Conclusions: VWF mediates VSMC proliferation through a mechanism involving A2 domain binding to the LRP4 receptor and integrin αvβ3 signaling. Our findings provide new insights into the mechanisms that drive physiological repair and pathological hyperplasia of the arterial vessel wall. In addition, the VWF/LRP4-axis may represent a novel therapeutic target to modulate VSMC proliferation.

Translational Perspective: The mechanisms that drive physiological repair and pathological hyperplasia of the arterial vessel wall are complex and only partially understood. Specifically, the role of subendothelial-matrix proteins remains unclear. Here, we show that the hemostatic protein von Willebrand factor (VWF) accumulates in the vascular wall of atherosclerotic lesions and localizes to areas of vascular smooth muscle cell (VSMC) proliferation. VWF was found to use its A2-domain for binding to the VSMC-receptor LRP4, which in turn triggered outside-in signaling via integrin αVβ3, thereby inducing VSMC proliferation. Interfering with A2-domain/LRP4 interactions might offer innovative and additional therapeutical approaches to limit pathological hyperplasia.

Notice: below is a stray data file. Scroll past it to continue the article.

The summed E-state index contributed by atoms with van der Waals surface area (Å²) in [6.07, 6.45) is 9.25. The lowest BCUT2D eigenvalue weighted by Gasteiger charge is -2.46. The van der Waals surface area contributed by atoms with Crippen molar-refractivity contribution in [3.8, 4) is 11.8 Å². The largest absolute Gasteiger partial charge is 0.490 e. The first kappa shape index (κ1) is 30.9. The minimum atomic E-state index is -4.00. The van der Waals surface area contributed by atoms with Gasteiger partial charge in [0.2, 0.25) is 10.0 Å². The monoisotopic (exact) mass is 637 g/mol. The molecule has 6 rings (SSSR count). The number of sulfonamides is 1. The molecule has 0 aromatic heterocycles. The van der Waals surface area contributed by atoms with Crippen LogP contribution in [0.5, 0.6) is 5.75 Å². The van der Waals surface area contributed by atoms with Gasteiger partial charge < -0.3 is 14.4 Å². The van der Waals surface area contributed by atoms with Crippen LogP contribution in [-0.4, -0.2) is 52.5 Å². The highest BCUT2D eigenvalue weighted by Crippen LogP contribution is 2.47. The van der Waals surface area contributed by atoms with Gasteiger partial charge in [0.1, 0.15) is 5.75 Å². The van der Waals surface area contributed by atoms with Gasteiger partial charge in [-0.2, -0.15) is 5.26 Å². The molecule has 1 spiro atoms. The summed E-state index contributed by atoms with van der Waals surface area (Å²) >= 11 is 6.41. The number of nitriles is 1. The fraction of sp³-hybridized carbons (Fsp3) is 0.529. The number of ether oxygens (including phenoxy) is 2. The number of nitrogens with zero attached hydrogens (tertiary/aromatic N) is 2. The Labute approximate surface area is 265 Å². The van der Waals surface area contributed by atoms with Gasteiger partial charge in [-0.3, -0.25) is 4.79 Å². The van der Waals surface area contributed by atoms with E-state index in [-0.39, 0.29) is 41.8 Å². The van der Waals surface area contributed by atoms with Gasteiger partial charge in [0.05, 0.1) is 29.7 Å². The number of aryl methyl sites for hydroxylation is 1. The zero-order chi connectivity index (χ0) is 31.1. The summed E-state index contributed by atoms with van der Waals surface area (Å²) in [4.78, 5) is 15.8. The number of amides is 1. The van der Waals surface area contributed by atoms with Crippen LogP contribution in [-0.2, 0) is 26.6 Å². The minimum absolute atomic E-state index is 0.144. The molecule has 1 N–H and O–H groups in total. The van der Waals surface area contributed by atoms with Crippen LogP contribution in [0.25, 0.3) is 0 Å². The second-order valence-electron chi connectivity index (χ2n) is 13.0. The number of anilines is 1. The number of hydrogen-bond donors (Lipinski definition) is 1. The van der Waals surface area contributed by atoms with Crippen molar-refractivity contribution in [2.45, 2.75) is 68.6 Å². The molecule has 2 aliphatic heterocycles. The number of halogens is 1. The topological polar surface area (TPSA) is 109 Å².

View Article and Find Full Text PDF

Download full-text PDF

Source
http://dx.doi.org/10.1093/cvr/cvab042DOI Listing
February 2021

Impaired adhesion of neutrophils expressing Slc44a2/HNA-3b to VWF protects against NETosis under venous shear rate.

Blood 2021 02 8. Epub 2021 Feb 8.

Aix-Marseille Univ, INSERM, INRAE, C2VN, Marseille, France.